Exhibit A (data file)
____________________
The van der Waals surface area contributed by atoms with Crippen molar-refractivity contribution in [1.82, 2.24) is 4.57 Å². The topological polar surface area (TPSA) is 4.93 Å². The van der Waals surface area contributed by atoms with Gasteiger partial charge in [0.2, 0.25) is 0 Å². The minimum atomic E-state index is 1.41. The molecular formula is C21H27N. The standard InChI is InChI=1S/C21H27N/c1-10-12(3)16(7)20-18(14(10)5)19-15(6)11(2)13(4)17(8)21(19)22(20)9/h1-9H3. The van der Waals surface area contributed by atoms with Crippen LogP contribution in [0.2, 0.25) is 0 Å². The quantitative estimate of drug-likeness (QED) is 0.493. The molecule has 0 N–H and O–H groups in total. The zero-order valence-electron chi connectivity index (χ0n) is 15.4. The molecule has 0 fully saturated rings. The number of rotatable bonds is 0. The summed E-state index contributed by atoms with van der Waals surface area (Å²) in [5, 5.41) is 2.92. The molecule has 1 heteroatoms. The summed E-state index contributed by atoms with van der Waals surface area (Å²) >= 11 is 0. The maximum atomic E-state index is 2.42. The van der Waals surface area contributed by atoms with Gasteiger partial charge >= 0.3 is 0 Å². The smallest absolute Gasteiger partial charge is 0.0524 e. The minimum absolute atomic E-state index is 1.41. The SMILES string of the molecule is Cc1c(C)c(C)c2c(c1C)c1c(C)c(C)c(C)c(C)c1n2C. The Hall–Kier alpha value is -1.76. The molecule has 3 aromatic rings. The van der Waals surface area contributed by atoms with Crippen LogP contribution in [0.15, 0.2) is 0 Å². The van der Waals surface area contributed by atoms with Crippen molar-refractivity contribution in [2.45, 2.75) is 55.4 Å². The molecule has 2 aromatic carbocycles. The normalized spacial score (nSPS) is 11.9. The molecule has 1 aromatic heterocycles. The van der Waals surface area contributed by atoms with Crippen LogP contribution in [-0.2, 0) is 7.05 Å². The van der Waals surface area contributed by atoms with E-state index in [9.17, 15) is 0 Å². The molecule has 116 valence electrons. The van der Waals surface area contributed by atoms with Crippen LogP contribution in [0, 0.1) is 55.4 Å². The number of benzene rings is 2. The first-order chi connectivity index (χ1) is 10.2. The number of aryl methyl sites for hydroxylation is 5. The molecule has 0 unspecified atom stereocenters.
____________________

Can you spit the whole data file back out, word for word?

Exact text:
The van der Waals surface area contributed by atoms with Crippen molar-refractivity contribution in [1.82, 2.24) is 4.57 Å². The topological polar surface area (TPSA) is 4.93 Å². The van der Waals surface area contributed by atoms with Gasteiger partial charge in [0.2, 0.25) is 0 Å². The minimum atomic E-state index is 1.41. The molecular formula is C21H27N. The standard InChI is InChI=1S/C21H27N/c1-10-12(3)16(7)20-18(14(10)5)19-15(6)11(2)13(4)17(8)21(19)22(20)9/h1-9H3. The van der Waals surface area contributed by atoms with Crippen LogP contribution in [0.2, 0.25) is 0 Å². The quantitative estimate of drug-likeness (QED) is 0.493. The molecule has 0 N–H and O–H groups in total. The zero-order valence-electron chi connectivity index (χ0n) is 15.4. The molecule has 0 fully saturated rings. The number of rotatable bonds is 0. The summed E-state index contributed by atoms with van der Waals surface area (Å²) in [5, 5.41) is 2.92. The molecule has 1 heteroatoms. The summed E-state index contributed by atoms with van der Waals surface area (Å²) >= 11 is 0. The maximum atomic E-state index is 2.42. The van der Waals surface area contributed by atoms with Gasteiger partial charge >= 0.3 is 0 Å². The smallest absolute Gasteiger partial charge is 0.0524 e. The minimum absolute atomic E-state index is 1.41. The SMILES string of the molecule is Cc1c(C)c(C)c2c(c1C)c1c(C)c(C)c(C)c(C)c1n2C. The Hall–Kier alpha value is -1.76. The molecule has 3 aromatic rings. The van der Waals surface area contributed by atoms with Crippen LogP contribution in [0.15, 0.2) is 0 Å². The van der Waals surface area contributed by atoms with Crippen molar-refractivity contribution in [2.45, 2.75) is 55.4 Å². The molecule has 2 aromatic carbocycles. The normalized spacial score (nSPS) is 11.9. The molecule has 1 aromatic heterocycles. The van der Waals surface area contributed by atoms with Crippen LogP contribution in [-0.2, 0) is 7.05 Å². The van der Waals surface area contributed by atoms with E-state index in [9.17, 15) is 0 Å². The molecule has 116 valence electrons. The van der Waals surface area contributed by atoms with Crippen LogP contribution in [0, 0.1) is 55.4 Å². The number of benzene rings is 2. The first-order chi connectivity index (χ1) is 10.2. The number of aryl methyl sites for hydroxylation is 5. The molecule has 0 unspecified atom stereocenters.